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Whole Foods Plans Nationwide Plastic Bag Ban

Whole Foods Market is no longer offering plastic grocery bags at the checkouts in its two stores in Austin, Texas. The company says that the move in Austin, where the supermarket is headquartered,  is the first step to ban plastic bags companywide by early next year. Paper bags made for Whole Foods from 100 percent recycled content will continue to be an option for shoppers.

“Let’s face it, plastic bags fill landfills, harm our water systems and wildlife, and litter our roadsides and communities,” said Seth Stutzman, Whole Foods Market’s Southwest regional vice president. “We are discontinuing the use of these bags in support of our Core Value of ‘caring for our Communities and our Environment,’ which includes adopting wise environmental practices.”

At the Austin stores, the Company is also increasing the refund from five cents to ten cents per bag to shoppers who bring their own bags to use at the checkouts. Whole Foods is now selling “A Better Bag,” a “stylish” reusable bag made from 80 percent post-consumer recycled plastic bottles. It will sell for 99 cents at checkout areas in all Whole Foods Markets stores nationwide.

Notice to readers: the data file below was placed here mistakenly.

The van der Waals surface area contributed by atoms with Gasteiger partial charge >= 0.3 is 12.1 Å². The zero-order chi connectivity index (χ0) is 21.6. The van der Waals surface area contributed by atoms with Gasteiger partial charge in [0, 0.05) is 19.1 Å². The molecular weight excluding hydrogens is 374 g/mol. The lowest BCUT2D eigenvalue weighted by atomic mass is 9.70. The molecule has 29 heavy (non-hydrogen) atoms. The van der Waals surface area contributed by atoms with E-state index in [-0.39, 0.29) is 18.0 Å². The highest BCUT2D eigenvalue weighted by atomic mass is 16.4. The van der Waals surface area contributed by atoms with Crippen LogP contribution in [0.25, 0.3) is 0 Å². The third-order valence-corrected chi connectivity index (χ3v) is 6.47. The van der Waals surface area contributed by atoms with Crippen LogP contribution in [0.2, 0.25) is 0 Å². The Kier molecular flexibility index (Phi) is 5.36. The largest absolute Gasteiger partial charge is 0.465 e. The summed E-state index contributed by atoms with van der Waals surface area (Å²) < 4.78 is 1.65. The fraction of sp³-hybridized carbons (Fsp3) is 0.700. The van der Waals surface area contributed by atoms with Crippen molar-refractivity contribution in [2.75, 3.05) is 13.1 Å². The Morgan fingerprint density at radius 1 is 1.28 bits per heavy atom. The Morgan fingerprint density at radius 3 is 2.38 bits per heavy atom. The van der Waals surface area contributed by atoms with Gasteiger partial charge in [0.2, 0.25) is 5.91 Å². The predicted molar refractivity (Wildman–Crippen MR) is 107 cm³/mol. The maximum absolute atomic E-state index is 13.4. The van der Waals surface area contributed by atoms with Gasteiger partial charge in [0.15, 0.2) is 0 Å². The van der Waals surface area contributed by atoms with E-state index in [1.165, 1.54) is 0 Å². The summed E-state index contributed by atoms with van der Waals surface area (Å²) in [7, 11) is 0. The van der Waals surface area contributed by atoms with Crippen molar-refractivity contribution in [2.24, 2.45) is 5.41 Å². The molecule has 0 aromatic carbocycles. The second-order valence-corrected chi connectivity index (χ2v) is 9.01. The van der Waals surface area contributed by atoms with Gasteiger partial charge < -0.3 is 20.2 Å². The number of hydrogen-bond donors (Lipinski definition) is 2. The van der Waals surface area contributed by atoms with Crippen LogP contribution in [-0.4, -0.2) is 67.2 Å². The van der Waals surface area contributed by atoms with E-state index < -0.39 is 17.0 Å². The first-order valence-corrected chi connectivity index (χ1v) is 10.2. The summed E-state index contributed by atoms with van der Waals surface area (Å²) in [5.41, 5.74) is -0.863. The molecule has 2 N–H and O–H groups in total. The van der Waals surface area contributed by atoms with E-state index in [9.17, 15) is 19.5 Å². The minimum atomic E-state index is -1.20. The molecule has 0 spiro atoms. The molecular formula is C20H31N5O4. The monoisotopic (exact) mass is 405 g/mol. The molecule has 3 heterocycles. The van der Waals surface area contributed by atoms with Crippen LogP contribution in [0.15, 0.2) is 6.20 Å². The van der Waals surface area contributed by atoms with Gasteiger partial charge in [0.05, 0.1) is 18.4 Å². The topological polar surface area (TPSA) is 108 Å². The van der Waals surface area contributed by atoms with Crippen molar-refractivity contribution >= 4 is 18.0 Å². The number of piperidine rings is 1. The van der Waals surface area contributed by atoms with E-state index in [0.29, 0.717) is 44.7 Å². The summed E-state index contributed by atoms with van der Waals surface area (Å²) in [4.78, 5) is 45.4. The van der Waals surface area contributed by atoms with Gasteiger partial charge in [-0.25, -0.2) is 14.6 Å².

The plastic bag ban isn’t sitting too well with the Progressive Bag Alliance, a non-profit association of plastic bag manufacturers. The group was quick to issue a statement saying that any plan to replace plastic bags with paper bags will yield negative impacts on the environment.

“This is a great opportunity for a popular brand to use its platform to communicate key facts to the public about grocery bags,” said PBA Chairman Isaac Bazbaz.  “We encourage Whole Foods to be rigorous and transparent in its test campaign so that the world can better understand that plastic bags have less environmental impact and that the best approach is to increase recycling of plastic bags.”

Other recent plastic bag news:

NYC stores that use plastic bags may soon be required to recycle them, under New York City Council legislation recently  introduced.

In a merger of environmental concern and fashion sensibility, big-name designers have introduced eco-chic grocery totes, while lawmakers in New York, Boston, Phoenix, Los Angeles and elsewhere debate San Francisco-style bans on non-biodegradable, petroleum-based plastic bags

A number of retailers around the world have pledged to reduce plastic bag use. IKEA recently began charging customers for plastic bags.

Also, in Japan, the practice of charging for plastic bags is spreading.

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